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You might want to skip that (2 or less stars)

Music shall untune the sky [Celwyn Series #1], by Lou Kemp

1 out of 5 stars. Couldn’t find my way into the story, so this was a DNF for me.

1 star

When you want to start a story, you basically have to make a decision between two choices: start slow with the world building, or go in fast, right into the action. Like in a movie – sometimes, stories even start right at their end, and then you get a flash back telling you how the heroes reached that point you first met them. It’s used in novels quite often, really. I sometimes think this approach is one of the hallmarks of urban fantasy.

While a slow build up is sometimes frowned upon, the latter approach has advantages and disadvantages in balance. Because if your story takes place in a world that is profoundly different from the reader’s everyday life, going in with a lot of disturb words and concepts can easily lead to losing the reader within the first pages.

I mention this because Lou starts his story smack in the middle of a fight. And I totally get what the desired effect is – sadly, it isn’t working quite as expected. That’s mainly because there are really a lot of people here, and I know none of them and have trouble distinguishing them. (There is a short story in this series – let’s call it #0.5 – that takes place before this tale, but alas, I haven’t read it and so I’m not as familiar with this group of heroes as I should be to enjoy the starting show.

Cracking the start of this tale is tough work.

But that’s the beginning. Forewarned is forearmed, they say, so be aware, potential reader: The start of this story is something you have to chump through. Like an eagle first has to crack the shell of the tortoise before he can get to the meat. And cracking a shell is tedious work. (Just ask your local eagle.)

Unfortunately, this beginning sets the tone for everything that follows. For book number one in a series, there is surprisingly little (read: none) introduction for the reader. And always the people are talking about past events.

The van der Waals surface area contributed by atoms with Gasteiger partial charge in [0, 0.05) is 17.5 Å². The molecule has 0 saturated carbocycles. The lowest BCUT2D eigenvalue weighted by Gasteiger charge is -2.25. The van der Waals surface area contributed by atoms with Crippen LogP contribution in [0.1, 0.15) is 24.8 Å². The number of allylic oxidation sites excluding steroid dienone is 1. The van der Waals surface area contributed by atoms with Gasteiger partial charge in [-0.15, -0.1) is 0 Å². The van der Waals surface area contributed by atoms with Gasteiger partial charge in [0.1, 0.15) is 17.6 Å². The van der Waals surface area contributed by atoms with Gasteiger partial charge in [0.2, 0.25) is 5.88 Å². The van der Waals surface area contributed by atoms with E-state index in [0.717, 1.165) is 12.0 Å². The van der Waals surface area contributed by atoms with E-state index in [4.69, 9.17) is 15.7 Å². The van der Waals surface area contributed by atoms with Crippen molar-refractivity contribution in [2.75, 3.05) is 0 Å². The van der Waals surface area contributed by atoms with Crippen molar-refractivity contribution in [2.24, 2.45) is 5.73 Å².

What – and who – are these people talking about? Who are they, anyway?

And it doesn’t get better. More and more people enter the stage who are totally new to the reader, but already known to the protagonists, so clearly introductions are in no way called for.

To make matters worse – people are sometimes referred to by their first name or their family name, but rarely with the full name. Sometimes they are referred to by a title or a description, like the dwarf or the automat. Again, rarely the full set, so it takes a while to figure out that Xiao and Kang and the professor and the automat are all the same entity. (Why an automat smokes a pipe and fears traveling without a good chef is beyond me, by the way – must be mechanical taste buds at work here.)

There’s also a mechanical bird.

In the end, the constant onslaught of characters without introductions and a lot of question marks (sentient mechanical beings – how, without micro processors?) proved to tough a nut for me to crack. I just wasn’t able to get into the story. By chapter 4, I was still clueless, and despite the very short burst of action at the start, nothing was really happening. No recognizable plot, just a lot of talking about stuff I couldn’t understand because I was missing all the informations.

If you are familiar with the prelude to this story, you might be in a different situation. But I find nothing there promising me something worthwhile if I kept on reading.

So this is a DNF for me.

Disclaimer: I’ve received a free Advanced Reader’s Copy and are leaving this review voluntarily.

By Stefan

father of two, not enough time to read everything I want to read

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